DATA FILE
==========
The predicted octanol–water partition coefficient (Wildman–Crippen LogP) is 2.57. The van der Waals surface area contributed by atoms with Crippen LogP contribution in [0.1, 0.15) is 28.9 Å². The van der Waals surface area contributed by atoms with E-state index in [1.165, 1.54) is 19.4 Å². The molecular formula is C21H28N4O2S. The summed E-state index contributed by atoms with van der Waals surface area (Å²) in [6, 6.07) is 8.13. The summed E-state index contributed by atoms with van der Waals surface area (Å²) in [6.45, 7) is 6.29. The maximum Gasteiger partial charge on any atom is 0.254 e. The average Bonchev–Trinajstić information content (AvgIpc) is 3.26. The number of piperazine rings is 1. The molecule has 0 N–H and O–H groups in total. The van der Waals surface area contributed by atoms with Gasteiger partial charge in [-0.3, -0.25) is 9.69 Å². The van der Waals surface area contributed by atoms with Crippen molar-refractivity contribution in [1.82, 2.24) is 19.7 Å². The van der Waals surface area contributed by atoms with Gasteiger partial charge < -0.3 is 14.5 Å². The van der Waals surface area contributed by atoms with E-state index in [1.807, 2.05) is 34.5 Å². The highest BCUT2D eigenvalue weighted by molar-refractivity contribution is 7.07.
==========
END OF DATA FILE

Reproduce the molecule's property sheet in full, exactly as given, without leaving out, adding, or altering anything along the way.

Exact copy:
The predicted octanol–water partition coefficient (Wildman–Crippen LogP) is 2.57. The van der Waals surface area contributed by atoms with Crippen LogP contribution in [0.1, 0.15) is 28.9 Å². The van der Waals surface area contributed by atoms with E-state index in [1.165, 1.54) is 19.4 Å². The molecular formula is C21H28N4O2S. The summed E-state index contributed by atoms with van der Waals surface area (Å²) in [6, 6.07) is 8.13. The summed E-state index contributed by atoms with van der Waals surface area (Å²) in [6.45, 7) is 6.29. The maximum Gasteiger partial charge on any atom is 0.254 e. The average Bonchev–Trinajstić information content (AvgIpc) is 3.26. The number of piperazine rings is 1. The molecule has 0 N–H and O–H groups in total. The van der Waals surface area contributed by atoms with Gasteiger partial charge in [-0.3, -0.25) is 9.69 Å². The van der Waals surface area contributed by atoms with Crippen molar-refractivity contribution in [1.82, 2.24) is 19.7 Å². The van der Waals surface area contributed by atoms with Gasteiger partial charge < -0.3 is 14.5 Å². The van der Waals surface area contributed by atoms with E-state index in [1.807, 2.05) is 34.5 Å². The highest BCUT2D eigenvalue weighted by molar-refractivity contribution is 7.07.